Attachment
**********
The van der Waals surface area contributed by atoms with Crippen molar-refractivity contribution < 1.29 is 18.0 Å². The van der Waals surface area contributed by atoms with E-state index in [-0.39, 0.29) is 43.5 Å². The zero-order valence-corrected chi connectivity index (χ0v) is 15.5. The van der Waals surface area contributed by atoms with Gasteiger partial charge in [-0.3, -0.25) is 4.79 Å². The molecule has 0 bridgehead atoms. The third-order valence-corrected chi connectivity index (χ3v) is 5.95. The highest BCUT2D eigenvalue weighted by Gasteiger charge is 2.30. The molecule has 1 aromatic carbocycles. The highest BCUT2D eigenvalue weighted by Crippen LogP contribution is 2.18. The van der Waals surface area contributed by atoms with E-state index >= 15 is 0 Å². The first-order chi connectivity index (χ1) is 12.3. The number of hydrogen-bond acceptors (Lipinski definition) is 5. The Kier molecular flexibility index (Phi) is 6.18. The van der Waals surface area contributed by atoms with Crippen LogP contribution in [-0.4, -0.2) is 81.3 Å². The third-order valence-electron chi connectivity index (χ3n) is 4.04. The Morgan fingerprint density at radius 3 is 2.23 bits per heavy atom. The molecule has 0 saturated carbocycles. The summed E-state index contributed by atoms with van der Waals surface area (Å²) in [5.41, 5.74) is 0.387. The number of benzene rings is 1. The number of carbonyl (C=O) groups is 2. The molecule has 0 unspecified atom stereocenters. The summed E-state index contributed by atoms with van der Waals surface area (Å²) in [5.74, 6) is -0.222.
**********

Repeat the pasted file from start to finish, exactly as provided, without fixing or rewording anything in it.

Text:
The van der Waals surface area contributed by atoms with Crippen molar-refractivity contribution < 1.29 is 18.0 Å². The van der Waals surface area contributed by atoms with E-state index in [-0.39, 0.29) is 43.5 Å². The zero-order valence-corrected chi connectivity index (χ0v) is 15.5. The van der Waals surface area contributed by atoms with Gasteiger partial charge in [-0.3, -0.25) is 4.79 Å². The molecule has 0 bridgehead atoms. The third-order valence-corrected chi connectivity index (χ3v) is 5.95. The highest BCUT2D eigenvalue weighted by Gasteiger charge is 2.30. The molecule has 1 aromatic carbocycles. The highest BCUT2D eigenvalue weighted by Crippen LogP contribution is 2.18. The van der Waals surface area contributed by atoms with E-state index >= 15 is 0 Å². The first-order chi connectivity index (χ1) is 12.3. The number of hydrogen-bond acceptors (Lipinski definition) is 5. The Kier molecular flexibility index (Phi) is 6.18. The van der Waals surface area contributed by atoms with Crippen LogP contribution in [-0.4, -0.2) is 81.3 Å². The third-order valence-electron chi connectivity index (χ3n) is 4.04. The Morgan fingerprint density at radius 3 is 2.23 bits per heavy atom. The molecule has 0 saturated carbocycles. The summed E-state index contributed by atoms with van der Waals surface area (Å²) in [5.41, 5.74) is 0.387. The number of benzene rings is 1. The number of carbonyl (C=O) groups is 2. The molecule has 0 unspecified atom stereocenters. The summed E-state index contributed by atoms with van der Waals surface area (Å²) in [5.74, 6) is -0.222.